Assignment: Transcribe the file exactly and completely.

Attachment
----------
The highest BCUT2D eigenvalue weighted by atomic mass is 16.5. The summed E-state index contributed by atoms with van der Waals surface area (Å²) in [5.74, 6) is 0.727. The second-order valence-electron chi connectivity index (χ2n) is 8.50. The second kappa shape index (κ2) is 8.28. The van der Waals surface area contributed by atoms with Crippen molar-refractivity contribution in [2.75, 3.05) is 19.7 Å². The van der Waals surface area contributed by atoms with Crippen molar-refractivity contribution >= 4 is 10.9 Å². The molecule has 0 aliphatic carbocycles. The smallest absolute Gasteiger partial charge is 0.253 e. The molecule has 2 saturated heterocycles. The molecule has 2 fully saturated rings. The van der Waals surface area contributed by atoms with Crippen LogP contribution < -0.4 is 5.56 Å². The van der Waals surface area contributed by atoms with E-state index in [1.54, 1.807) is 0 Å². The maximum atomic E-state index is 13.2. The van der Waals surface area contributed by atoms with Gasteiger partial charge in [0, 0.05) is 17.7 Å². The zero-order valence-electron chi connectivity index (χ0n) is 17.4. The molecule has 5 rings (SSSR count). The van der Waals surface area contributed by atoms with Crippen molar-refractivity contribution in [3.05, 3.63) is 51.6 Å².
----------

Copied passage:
The highest BCUT2D eigenvalue weighted by atomic mass is 16.5. The summed E-state index contributed by atoms with van der Waals surface area (Å²) in [5.74, 6) is 0.727. The second-order valence-electron chi connectivity index (χ2n) is 8.50. The second kappa shape index (κ2) is 8.28. The van der Waals surface area contributed by atoms with Crippen molar-refractivity contribution in [2.75, 3.05) is 19.7 Å². The van der Waals surface area contributed by atoms with Crippen molar-refractivity contribution >= 4 is 10.9 Å². The molecule has 0 aliphatic carbocycles. The smallest absolute Gasteiger partial charge is 0.253 e. The molecule has 2 saturated heterocycles. The molecule has 2 fully saturated rings. The van der Waals surface area contributed by atoms with Crippen LogP contribution < -0.4 is 5.56 Å². The van der Waals surface area contributed by atoms with E-state index in [1.54, 1.807) is 0 Å². The maximum atomic E-state index is 13.2. The van der Waals surface area contributed by atoms with Gasteiger partial charge in [0, 0.05) is 17.7 Å². The zero-order valence-electron chi connectivity index (χ0n) is 17.4. The molecule has 5 rings (SSSR count). The van der Waals surface area contributed by atoms with Crippen molar-refractivity contribution in [3.05, 3.63) is 51.6 Å².